O Come, Let Us Adore Him – Advent Day 8 – The Redeemer Coming
In Him we have redemption through His blood, the forgiveness of our trespasses, according to the riches of His grace. (Ephesians 1:7, ESV)
I remember the good old days when no stores were open on Thanksgiving, and Black Friday was an event. I enjoyed waking up insanely early and heading out to wait in lines for stores to open. We swapped stories with other shoppers and froze as we stood in the Cleveland, OH, cold. With my wife, sister-in-law, brother-in-law, and father-in-law we would pick up donuts, stop at Starbucks, and head back to the house to talk about the deals we had snagged. The memories and family time together made it worth the loss of sleep. I also remember naysayers declaring we were morons (imagine thinking we cared about their opinions). One year, my brother-in-law sat out all night in the cold at Target to get a huge deal on a TV ($400 off!). He was second in line and was given a voucher for the TV. To get it, he had to hand in the voucher once the store opened. No voucher, no TV, so that little piece of paper had some serious value to it! Once the doors opened, he could walk to the TV section, redeem his voucher, and get the deal. Didn’t have a voucher to redeem? No deal. He needed that exact piece of paper; nothing else would do.
For us today, redeeming something most often refers to turning in a coupon or voucher as a form of partial (or complete) payment for something. In the Bible, though the concept is similar, the term “redeem/redeemer” has much more significance. A redeemer steps into the place of another to make a payment they can’t pay. That $400 coupon my brother-in-law had took the place of $400 that he couldn’t pay. And just as a voucher couldn’t be just any scrap of paper, it wasn’t just anyone who could perform the role of a redeemer. A redeemer needed to meet the qualifications, and so would our Redeemer (Messiah) need to meet the qualifications for our eternal redemption. Let’s go through a few of them.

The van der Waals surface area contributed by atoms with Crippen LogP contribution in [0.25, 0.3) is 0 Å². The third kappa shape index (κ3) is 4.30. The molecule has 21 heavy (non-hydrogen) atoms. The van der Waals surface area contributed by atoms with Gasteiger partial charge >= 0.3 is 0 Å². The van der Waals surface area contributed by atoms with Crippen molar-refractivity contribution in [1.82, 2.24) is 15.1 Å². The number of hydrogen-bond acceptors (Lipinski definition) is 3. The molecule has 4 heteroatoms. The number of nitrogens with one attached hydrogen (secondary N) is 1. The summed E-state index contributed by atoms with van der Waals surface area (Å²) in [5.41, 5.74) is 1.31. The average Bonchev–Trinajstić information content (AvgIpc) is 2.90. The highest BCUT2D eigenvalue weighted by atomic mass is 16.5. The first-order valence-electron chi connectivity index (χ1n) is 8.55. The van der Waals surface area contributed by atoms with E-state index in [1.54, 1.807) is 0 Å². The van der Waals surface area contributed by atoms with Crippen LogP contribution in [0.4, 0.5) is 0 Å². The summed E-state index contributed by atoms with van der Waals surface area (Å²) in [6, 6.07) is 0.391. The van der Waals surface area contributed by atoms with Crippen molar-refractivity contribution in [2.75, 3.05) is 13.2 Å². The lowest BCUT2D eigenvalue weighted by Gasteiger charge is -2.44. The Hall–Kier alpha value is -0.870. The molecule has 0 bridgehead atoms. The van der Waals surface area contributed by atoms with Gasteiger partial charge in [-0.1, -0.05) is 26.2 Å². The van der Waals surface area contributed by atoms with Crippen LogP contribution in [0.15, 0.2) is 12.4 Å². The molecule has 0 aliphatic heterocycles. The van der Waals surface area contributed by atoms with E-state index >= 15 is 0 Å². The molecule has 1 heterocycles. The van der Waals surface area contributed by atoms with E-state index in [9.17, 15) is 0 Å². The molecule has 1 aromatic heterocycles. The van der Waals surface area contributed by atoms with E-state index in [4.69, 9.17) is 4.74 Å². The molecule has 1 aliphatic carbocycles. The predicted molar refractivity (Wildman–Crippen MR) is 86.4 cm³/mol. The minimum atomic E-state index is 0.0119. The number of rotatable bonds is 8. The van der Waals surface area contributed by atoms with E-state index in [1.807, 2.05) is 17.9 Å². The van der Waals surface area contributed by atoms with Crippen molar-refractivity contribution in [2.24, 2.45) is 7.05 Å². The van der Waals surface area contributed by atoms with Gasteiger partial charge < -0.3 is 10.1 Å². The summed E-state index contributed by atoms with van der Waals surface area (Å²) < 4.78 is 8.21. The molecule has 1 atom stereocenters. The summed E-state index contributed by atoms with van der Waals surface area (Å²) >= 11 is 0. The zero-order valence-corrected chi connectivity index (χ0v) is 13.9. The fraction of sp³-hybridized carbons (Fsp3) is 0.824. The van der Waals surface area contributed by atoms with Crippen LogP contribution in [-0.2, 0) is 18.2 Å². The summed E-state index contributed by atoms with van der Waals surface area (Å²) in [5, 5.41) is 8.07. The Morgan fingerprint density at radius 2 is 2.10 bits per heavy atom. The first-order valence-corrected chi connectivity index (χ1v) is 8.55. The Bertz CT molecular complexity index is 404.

In Old Testament times, if a husband died without having a son, the husband’s closest relative was supposed to marry the man’s widow to provide for her and raise up a son for his deceased relative. The role of redeemer couldn’t be performed by just anyone—he had to be a relative. How would the Messiah fulfill that qualification? He would become like us. He would be the eternal Word made flesh (John 1:14). This was important because He would need to shed His blood for our sins (Ephesians 1:7) and die (Romans 6:23) to make the payment for sin. If He were not a man, He couldn’t die.
He must also have the willingness and ability to fill the role, which was mentioned yesterday. If a person was financially unable to redeem his relative’s widow, he was unable to fill the role. But even if he was able, a person would sometimes lack the willingness to do so. Just read the story of Ruth in the Bible and you’ll find a relative of her husband, Mahlon, unwilling to marry and redeem her. In contrast, another relative, Boaz, was both willing and able. How about the Messiah? To redeem and stand in our place, He had to be able to make the required payment—the shedding of His blood. The only way His blood could satisfy God for our sin is if He were perfect and sinless—which He was! The New Testament states this clearly (2 Corinthians 5:21; 1 Peter 2:22; 1 John 3:5—three different writers, mind you). Thankfully, He was willing to make the payment to redeem us and to forgive us. Where would we be without Him as our Redeemer?
Finally, a redeemer would defend and vindicate his people. This was something the Lord had already done throughout the Old Testament. From the Exodus from Egypt to Israel’s many encounters with the nations, the Lord delivered and defended them time and time again. So when the Messiah came, it was expected that He would defend and vindicate His people. The two on the Emmaus road in Luke 24:21 thought this: “But we had hoped that He was the One to redeem Israel.” It’s a role He will yet play in the future. He will defend and vindicate His people; you can be sure about that. Just read the last few chapters of the book of Revelation.
As His people, we are thankful He is our Redeemer. We recall “There Is a Redeemer” written by the late Keith Green: “There is a Redeemer/Jesus, God’s own Son/Precious Lamb of God, Messiah/Holy One/Thank You, oh my Father/For giving us Your Son.” What a tremendous truth—without Him, we would have no hope, unredeemed and lost forever.